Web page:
Richard Spencer invited all students to hear his UF talk, not just whites or conservatives. Blacks couldn’t believe that Spencer would allow them to attend.
Of course Spencer would want nonwhites in the audience. The misrepresentation by the university of his belief system needed to be corrected by the presence of blacks who could hear him in person.
Excerpt from USA Today
GAINESVILLE, Fla. — Two University of Florida students who attended white supremacist Richard Spencer’s Thursday speech said event organizers tried to keep out anyone who would not allow the white nationalist to speak.
Kristen Jackson, 19, said people who wore shirts bearing messages like “Black Lives Matter” or carried anti-Spencer signs were turned away at the somewhat secluded location where tickets were handed out. But the event was not just limited to white people.
“It did seem like there were more white students than non-white students but I don’t think they were basing it on that,” Jackson said. “It was more like, were you going to let Richard Spencer spout off whatever he wanted to say.”
Wallace Mazon, 23, had no trouble entering the Phillips Center for the Performing Arts. Before making his attempt, he discarded a large sign he made and folded another in his pocket.
“They just let us get tickets,” Mazon said. “I just showed them my student ID and they let me in, which is surprising because I’m black.”
Mazon said Spencer’s security team became more selective as the event was about to start and the line for tickets grew longer. The pick-up location was vague, but an area where a large number of Florida Highway Patrol troopers had gathered marked the spot, he said.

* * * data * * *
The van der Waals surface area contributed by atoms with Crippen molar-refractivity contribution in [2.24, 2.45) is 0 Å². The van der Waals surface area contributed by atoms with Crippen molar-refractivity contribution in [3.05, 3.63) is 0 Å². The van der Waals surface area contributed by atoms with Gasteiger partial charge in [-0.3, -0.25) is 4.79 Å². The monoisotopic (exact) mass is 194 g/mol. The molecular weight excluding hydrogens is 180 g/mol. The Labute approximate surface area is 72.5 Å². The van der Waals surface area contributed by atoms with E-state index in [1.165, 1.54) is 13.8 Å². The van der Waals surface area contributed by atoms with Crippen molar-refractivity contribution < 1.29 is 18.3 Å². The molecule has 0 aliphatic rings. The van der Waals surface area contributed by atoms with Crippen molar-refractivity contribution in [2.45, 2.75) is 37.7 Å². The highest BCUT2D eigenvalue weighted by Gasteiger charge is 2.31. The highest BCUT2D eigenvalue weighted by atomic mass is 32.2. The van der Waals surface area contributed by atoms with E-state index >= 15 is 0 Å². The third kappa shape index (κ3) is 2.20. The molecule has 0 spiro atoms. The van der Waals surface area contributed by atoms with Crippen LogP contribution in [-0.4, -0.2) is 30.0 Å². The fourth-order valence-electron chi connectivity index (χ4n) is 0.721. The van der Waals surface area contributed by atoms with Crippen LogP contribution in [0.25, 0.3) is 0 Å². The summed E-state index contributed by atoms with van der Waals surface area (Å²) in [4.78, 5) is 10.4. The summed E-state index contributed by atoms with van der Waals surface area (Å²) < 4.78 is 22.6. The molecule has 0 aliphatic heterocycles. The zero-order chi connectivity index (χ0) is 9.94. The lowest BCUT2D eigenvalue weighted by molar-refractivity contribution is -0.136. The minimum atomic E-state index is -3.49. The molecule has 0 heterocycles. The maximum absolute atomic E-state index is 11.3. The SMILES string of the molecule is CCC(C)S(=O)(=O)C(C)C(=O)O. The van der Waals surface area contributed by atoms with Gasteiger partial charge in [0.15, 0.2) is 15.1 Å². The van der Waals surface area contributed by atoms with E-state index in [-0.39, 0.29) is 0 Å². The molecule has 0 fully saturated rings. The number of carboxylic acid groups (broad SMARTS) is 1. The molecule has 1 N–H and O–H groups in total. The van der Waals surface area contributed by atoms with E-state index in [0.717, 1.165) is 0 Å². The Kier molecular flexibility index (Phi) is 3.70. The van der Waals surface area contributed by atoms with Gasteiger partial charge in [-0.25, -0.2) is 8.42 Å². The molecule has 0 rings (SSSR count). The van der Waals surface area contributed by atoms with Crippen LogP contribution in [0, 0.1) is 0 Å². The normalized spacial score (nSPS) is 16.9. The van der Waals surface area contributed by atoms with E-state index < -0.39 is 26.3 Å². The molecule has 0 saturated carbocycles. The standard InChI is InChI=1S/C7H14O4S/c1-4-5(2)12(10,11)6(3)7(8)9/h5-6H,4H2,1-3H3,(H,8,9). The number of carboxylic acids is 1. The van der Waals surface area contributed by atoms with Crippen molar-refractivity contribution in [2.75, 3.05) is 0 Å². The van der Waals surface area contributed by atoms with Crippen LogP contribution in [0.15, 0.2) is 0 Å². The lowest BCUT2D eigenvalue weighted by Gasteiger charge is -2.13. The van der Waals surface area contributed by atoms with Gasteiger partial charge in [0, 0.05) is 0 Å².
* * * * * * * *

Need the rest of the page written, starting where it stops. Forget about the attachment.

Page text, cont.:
“We were in the front of the line, that first group of people, so it was easy,” Mazon said. “And there were other groups that got in, like the Florida Young Democrats, which was crazy because they had brown and black people, too.”
People who were selectively denied access were thought to have led the protesters that swarmed the center just before the speech.
“I think if they saw they were leading people as they marched they didn’t get in,” Mazon said. “But I think at one point they were like, Eeny, meeny, miny, moe.”
Spencer himself published a Twitter message just before his staff handed out tickets that everyone was welcome to attend. The university initially planned to start distributing tickets the Saturday before the event. But Spencer’s organizers decided to hand out tickets themselves about an hour before the event after hearing word of Gainesville bars offering to trade them for free beer.